In Laman's Terms is a weekly editorial column where Douglas Laman rambles on about certain topics or ideas that have been on his mind lately. Sometimes he's got serious subjects to discuss, other times he's just got some silly stuff to shoot the breeze about. Either way, you know he's gonna talk about something In Laman's Terms!

With Avengers: Endgame now just two days away (and even less than that if you plan on attending one of those Thursday night screenings), anticipation couldn't be higher for this widely talked about title, one that serves as a culmination of the first eleven years of the expansive cinematic universe storytelling Marvel Studios pioneered over the last decade of American cinema. Though today the cinematic universe is an expected part of the worldwide pop culture scene, it wasn't so long ago that it was a concept that seemed foolish for Marvel Studios to chase. Much in the same way that tablets like the iPad have quickly become so commonplace that today's babies find magazines to be broken versions of tablets, so too have cinematic universes established their own assured presence in pop culture in a short period of time.

Tuesday, April 23, 2019

Body Heat Knows Classic Film Noirs Well But It Also Knows How To Subvert Their Norms

Though the classic film noirs of the 1940s were known for their grim nature, the Hayes Code that ruled American cinema with an iron fist prevented the genre from embracing its darkest tendencies in several departments. For one thing, nudity was out of the question as was language harsher than the occasional "damn!" But the time 1981 rolled around, the Hayes Code had been abolished for sixteen years and features nudity and strong language were now commonplace in then-modern-day R-rated fare. Lawrence Kasdan's Body Heat, released in that exact year, decided to take a classic film noir set-up and wrap it up in a screenplay that fully embraced all the raunchy elements Hayes Code era noirs could never even dream of touching.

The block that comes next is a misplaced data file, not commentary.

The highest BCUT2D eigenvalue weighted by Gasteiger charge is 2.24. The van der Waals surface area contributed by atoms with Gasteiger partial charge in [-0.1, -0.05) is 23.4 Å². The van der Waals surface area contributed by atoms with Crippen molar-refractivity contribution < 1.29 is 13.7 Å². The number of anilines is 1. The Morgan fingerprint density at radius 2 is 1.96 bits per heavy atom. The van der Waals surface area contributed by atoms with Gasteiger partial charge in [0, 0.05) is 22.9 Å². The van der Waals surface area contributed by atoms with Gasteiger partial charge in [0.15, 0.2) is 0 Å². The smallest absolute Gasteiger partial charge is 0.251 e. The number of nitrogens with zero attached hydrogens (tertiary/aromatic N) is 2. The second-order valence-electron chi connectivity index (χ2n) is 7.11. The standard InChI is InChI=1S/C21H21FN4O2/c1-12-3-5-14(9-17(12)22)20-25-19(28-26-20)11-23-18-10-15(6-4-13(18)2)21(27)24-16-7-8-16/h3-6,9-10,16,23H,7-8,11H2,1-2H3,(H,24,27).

Monday, April 22, 2019

Native Son Updates A Classic Novel To The Modern Era With Solid Results

Native Son is an adaptation of a 1940 novel by Richard Wright, and like many seminal works of literature from the mid-20th century, Native Son has had its fair share of adaptations into other mediums of artistic expression. A stage play version of the story was performed only a year after the book was published while two feature films adaptations have been released in this past. This newest cinematic incarnation (which was an A24-financed production released on HBO) of Native Son arrives from screenwriter Suzan-Lori Parks and director Rashid Johnson and brings the story from its original 1930's backdrop to the modern era of 2019.


Sunday, April 21, 2019

The Curse of La Llorona Has Eggs-elent Easter Weekend Box Office Debut, Breakthrough Chills Out And Penguins Gets Frozen Out